In general, the most common plastic that is used for food storage lids and containers is polypropylene, which is top rack safe and can be run in the dishwasher. This plastic food safe temperature is 210 degrees Fahrenheit, and it can be identified by the number 5 plastic recycling symbol (PP for polypropylene).

According to Consumer Reports, if the plastic item you are placing in the dishwasher isn't clearly labeled as dishwasher safe, then you run the risk of ruining the structure of the container as well as exposing users of the item to unhealthy chemicals. Plastic materials that have recycling codes 3, 6, and 7 - corresponding to phthalates, styrene, and bisphenols, respectively - should also be avoided.

Dishwasher safe essentially means that the item has been treated at some stage of the production process, to ensure that the prolonged high temperatures of the dishwasher, and highly effective detergents, don't compromise the items and cause them any damage. Although it is important to stress here that dishwasher safe plastic is not invincible and will suffer wear and tear over time, so replacing every now and then is recommended.

Here are some common symbols for dishwasher safe (top rack) that you may have seen on plastic containers:

dishwasher safe symbol dishwasher top rack symbol

People often confuse the cup and fork symbol for the dishwasher safe symbol. The thing is that there is not a universally approved symbol for dishwasher safe. The cup and fork means that the material is safe for food use

plastic knife safe

And while there is actually no official dishwasher safe symbol, some manufacturers like Rubbermaid have this symbol on their plastic container products:

plastic safe coquitlam

Personally I find these symbols confusing, and not official enough. How about you? Do you think there needs to be a more consistent and clearer system for symbols on containers?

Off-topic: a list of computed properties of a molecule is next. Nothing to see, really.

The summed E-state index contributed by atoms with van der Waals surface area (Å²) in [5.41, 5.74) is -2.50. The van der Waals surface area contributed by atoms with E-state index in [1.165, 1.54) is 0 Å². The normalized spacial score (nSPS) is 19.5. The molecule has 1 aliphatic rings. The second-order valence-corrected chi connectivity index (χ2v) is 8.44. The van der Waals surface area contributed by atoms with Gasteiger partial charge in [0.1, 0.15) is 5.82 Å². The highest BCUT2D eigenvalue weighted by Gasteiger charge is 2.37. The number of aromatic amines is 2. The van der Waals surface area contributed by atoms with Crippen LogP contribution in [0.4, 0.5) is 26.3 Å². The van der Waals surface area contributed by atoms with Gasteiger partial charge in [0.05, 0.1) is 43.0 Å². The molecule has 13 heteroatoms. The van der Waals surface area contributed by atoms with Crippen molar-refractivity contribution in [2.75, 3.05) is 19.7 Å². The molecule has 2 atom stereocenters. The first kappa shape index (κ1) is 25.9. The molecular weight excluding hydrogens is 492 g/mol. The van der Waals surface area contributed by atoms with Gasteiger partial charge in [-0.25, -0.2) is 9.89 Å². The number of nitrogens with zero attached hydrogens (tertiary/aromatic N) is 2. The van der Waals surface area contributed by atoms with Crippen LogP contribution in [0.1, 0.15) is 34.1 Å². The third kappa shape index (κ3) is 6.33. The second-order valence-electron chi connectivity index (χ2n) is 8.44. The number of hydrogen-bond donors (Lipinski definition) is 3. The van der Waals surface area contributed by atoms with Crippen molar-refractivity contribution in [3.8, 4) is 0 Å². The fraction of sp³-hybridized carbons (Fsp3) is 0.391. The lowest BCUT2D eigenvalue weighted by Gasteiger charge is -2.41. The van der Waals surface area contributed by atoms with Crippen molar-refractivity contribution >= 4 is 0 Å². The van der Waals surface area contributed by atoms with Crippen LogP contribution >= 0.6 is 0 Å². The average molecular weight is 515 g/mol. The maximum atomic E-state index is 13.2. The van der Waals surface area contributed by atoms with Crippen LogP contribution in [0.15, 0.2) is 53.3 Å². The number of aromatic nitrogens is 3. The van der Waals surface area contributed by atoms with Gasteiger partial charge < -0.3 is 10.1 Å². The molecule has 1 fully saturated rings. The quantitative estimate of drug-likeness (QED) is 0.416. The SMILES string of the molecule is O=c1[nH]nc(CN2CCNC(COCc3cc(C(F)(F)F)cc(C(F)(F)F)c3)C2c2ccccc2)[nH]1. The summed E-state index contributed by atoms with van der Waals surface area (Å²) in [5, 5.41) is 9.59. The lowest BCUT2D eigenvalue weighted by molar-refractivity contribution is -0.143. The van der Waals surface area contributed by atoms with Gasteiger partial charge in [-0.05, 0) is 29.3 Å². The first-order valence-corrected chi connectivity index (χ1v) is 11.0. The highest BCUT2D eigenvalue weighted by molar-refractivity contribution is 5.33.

Ultimately, the most common way to tell if something is safe for the dishwasher is to check for a corresponding symbol underneath (as shown above) or a label that says "dishwasher safe." Plastics with a low melting point, kitchen-specific glass, and glazed ceramics can all also be placed in the dishwasher. If the item is able to sustain sharp temperature changes, then it's good to go.

The universal opinion on the best place for plastics is on the top rack of the dishwasher, because your dishwasher's heating element sits on the bottom and could cause items - even those labeled dishwasher safe to melt or warp. And it's best to avoid selecting cycles that use higher wash or dry temperatures, such as the "sanitize" cycle when washing plastic.

There are alternatives to plastic that you might consider. Reusable, recyclable and made from natural raw materials, glass is one of the most earth-friendly food storage containers available.

Glass canning jars are reasonably priced and available at grocery, department and hardware stores. Unlike plastic containers, which scratch, absorb odors and discolor, there is no need to replace glass unless it breaks. Its longevity and ease of reuse make it exceptionally earth-friendly. Glass food storage containers are dishwasher-friendly, best placed on the top-rack away from the powerful sprayer on the bottom of the machine. Just take care when placing it in the dishwasher so that it doesn't rub against other items and crack/chip.

To conclude, while it can't be denied that dishwashers use less water than regular hand washing, when it comes to deciding what shouldn't go in a dishwasher, it is probably best to steer clear from putting items in that are not certified "dishwasher safe" and wash by hand, because doing a few dishes by hand never hurt anyone, right?